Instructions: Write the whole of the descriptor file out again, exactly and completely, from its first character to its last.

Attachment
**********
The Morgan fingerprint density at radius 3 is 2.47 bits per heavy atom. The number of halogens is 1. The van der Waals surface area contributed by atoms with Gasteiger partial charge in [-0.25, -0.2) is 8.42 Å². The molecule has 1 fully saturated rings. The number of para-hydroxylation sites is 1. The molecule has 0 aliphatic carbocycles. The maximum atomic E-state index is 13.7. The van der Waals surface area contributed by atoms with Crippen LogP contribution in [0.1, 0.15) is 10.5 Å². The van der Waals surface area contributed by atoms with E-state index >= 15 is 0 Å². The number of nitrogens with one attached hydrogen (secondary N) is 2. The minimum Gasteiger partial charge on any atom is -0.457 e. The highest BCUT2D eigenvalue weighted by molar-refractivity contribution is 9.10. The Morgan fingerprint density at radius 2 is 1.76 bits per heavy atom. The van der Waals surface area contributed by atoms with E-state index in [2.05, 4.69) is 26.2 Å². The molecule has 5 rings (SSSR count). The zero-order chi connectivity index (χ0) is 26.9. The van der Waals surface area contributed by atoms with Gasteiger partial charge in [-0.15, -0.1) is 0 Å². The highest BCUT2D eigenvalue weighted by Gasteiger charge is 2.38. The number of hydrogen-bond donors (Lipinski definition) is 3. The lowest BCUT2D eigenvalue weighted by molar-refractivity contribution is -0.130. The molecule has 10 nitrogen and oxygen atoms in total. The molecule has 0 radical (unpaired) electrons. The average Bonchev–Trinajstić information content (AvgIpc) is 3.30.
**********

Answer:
The Morgan fingerprint density at radius 3 is 2.47 bits per heavy atom. The number of halogens is 1. The van der Waals surface area contributed by atoms with Gasteiger partial charge in [-0.25, -0.2) is 8.42 Å². The molecule has 1 fully saturated rings. The number of para-hydroxylation sites is 1. The molecule has 0 aliphatic carbocycles. The maximum atomic E-state index is 13.7. The van der Waals surface area contributed by atoms with Crippen LogP contribution in [0.1, 0.15) is 10.5 Å². The van der Waals surface area contributed by atoms with E-state index >= 15 is 0 Å². The number of nitrogens with one attached hydrogen (secondary N) is 2. The minimum Gasteiger partial charge on any atom is -0.457 e. The highest BCUT2D eigenvalue weighted by molar-refractivity contribution is 9.10. The Morgan fingerprint density at radius 2 is 1.76 bits per heavy atom. The van der Waals surface area contributed by atoms with E-state index in [2.05, 4.69) is 26.2 Å². The molecule has 5 rings (SSSR count). The zero-order chi connectivity index (χ0) is 26.9. The van der Waals surface area contributed by atoms with Gasteiger partial charge in [-0.15, -0.1) is 0 Å². The highest BCUT2D eigenvalue weighted by Gasteiger charge is 2.38. The number of hydrogen-bond donors (Lipinski definition) is 3. The lowest BCUT2D eigenvalue weighted by molar-refractivity contribution is -0.130. The molecule has 10 nitrogen and oxygen atoms in total. The molecule has 0 radical (unpaired) electrons. The average Bonchev–Trinajstić information content (AvgIpc) is 3.30.